For more than a quarter of a century the Pennsylvania General Assembly has been talking about school tax reform.
Mind you, the verb here is "talking," not enacting.
Oh, sure, there have been a few bills here and there, but no substantial reform of the system that requires or even allows school districts to shift the burden of paying for education from the regressive property tax to other, more progressive, levies such as sales tax, personal income tax or business taxes.
We call the property tax regressive, because it is not calculated on the basis of someone's ability to pay. If a person retires and their income is cut in half, their property tax doesn't follow suit. Their home assessment is not reduced, the tax rate on that assessed valuation doesn't adjust.
Income taxes are based on income, whether it is a flat tax or a graduated tax, although the graduated tax is even more adjustable.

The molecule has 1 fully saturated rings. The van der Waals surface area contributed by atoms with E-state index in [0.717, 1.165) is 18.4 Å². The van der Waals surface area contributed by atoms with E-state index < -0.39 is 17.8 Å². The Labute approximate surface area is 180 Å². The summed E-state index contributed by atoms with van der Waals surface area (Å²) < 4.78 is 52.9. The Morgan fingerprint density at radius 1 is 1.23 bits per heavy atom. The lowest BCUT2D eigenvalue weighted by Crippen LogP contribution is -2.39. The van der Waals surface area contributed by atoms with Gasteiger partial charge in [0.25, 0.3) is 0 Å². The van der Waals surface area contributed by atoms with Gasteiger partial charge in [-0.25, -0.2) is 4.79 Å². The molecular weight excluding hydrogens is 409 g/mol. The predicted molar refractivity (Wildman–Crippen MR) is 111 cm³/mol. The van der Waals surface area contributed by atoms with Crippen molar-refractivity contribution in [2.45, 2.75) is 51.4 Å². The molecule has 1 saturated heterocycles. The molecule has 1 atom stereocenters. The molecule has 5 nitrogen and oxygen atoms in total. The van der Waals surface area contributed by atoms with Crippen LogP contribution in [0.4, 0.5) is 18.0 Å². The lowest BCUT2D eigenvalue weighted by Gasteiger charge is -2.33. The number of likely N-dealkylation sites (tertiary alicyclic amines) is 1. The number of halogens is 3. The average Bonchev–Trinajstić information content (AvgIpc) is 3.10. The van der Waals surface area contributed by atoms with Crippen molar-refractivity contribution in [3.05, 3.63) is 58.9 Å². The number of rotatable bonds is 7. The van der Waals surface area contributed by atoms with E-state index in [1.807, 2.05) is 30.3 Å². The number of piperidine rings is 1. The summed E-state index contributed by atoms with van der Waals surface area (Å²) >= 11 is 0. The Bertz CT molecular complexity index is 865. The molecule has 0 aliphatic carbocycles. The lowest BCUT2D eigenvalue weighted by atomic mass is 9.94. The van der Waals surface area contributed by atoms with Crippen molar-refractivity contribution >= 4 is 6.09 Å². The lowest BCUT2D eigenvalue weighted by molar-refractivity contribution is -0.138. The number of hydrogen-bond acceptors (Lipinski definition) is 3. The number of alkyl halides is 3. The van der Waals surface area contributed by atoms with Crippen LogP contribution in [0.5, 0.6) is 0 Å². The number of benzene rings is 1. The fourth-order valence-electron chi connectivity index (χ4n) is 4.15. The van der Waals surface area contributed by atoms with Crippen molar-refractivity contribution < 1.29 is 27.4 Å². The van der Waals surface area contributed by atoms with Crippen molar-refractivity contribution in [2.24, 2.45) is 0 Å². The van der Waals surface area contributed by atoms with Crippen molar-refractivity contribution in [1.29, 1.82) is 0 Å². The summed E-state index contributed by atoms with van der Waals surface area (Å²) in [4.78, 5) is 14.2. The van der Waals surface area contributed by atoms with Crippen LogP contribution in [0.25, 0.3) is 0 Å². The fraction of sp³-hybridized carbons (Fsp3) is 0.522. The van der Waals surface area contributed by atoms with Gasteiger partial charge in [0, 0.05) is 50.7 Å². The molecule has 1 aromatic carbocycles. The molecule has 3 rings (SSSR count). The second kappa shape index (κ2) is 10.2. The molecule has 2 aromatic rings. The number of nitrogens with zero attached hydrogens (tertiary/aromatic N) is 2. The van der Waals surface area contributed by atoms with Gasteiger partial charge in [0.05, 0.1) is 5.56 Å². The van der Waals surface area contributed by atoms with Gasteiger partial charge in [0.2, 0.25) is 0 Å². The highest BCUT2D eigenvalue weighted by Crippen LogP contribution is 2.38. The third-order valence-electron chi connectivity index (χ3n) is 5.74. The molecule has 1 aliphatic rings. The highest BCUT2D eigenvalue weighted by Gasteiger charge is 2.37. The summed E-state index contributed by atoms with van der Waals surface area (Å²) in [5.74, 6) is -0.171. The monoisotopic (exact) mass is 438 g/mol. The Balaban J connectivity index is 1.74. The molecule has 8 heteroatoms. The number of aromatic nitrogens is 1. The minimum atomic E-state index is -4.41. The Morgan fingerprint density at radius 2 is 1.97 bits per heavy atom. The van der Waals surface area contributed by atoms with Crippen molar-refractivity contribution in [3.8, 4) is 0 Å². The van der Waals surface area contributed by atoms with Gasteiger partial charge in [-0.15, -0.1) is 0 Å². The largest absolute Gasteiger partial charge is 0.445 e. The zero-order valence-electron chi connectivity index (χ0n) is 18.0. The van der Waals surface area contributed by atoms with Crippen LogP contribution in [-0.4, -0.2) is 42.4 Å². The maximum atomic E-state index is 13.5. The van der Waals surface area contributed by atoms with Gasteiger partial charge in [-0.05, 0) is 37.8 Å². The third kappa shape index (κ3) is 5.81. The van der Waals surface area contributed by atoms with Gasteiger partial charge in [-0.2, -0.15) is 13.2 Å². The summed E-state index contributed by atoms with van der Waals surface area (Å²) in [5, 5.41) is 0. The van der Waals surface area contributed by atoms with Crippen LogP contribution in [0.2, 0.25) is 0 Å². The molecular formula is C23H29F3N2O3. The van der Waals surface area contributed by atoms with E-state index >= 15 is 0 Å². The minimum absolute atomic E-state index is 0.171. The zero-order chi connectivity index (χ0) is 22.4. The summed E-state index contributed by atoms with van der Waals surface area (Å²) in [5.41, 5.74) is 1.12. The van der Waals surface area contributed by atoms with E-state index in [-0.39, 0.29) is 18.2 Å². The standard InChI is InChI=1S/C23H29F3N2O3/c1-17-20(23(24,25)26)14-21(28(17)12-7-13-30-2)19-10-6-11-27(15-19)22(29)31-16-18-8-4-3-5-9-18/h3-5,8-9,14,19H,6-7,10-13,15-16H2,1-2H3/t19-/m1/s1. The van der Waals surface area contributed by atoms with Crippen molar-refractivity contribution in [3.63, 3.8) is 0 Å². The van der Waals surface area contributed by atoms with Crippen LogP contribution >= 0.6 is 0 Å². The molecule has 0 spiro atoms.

What has been the Achilles heel of education tax reform in the past has been that nasty word attached to it: "Tax."
There is always a fear that a change in the way taxes are collected will simply be a way for taxing bodies to extract more from those being taxed, a sneaky way to raise taxes under the guise of making them more fair.
There is now yet another attempt to shift away from property taxes to fund local school districts.
On Monday, a state House committee gave its approval to a plan by Rep. Seth Grove, R-Dover, that would allow school districts to convert all or part of their local revenue stream dollar-for-dollar to earned income and business tax.
From this point the complications will begin to mount. Businesses, already reeling from Pennsylvania's tax structure, and looking at some light at the end of the tunnel with some reductions on the horizon, aren't going to look favorably on paying a new tax to school districts.
Individuals are going to look at the idea and resurrect the old fear that it's all just a trick to raise taxes. After all, would the conversion eliminate the effect of Act One, that state law which prevents school districts from raising their property taxes over a certain amount based on a formula without a referendum?
In the end, we predict a rough road ahead for Mr. Grove's proposal, while we applaud his motives.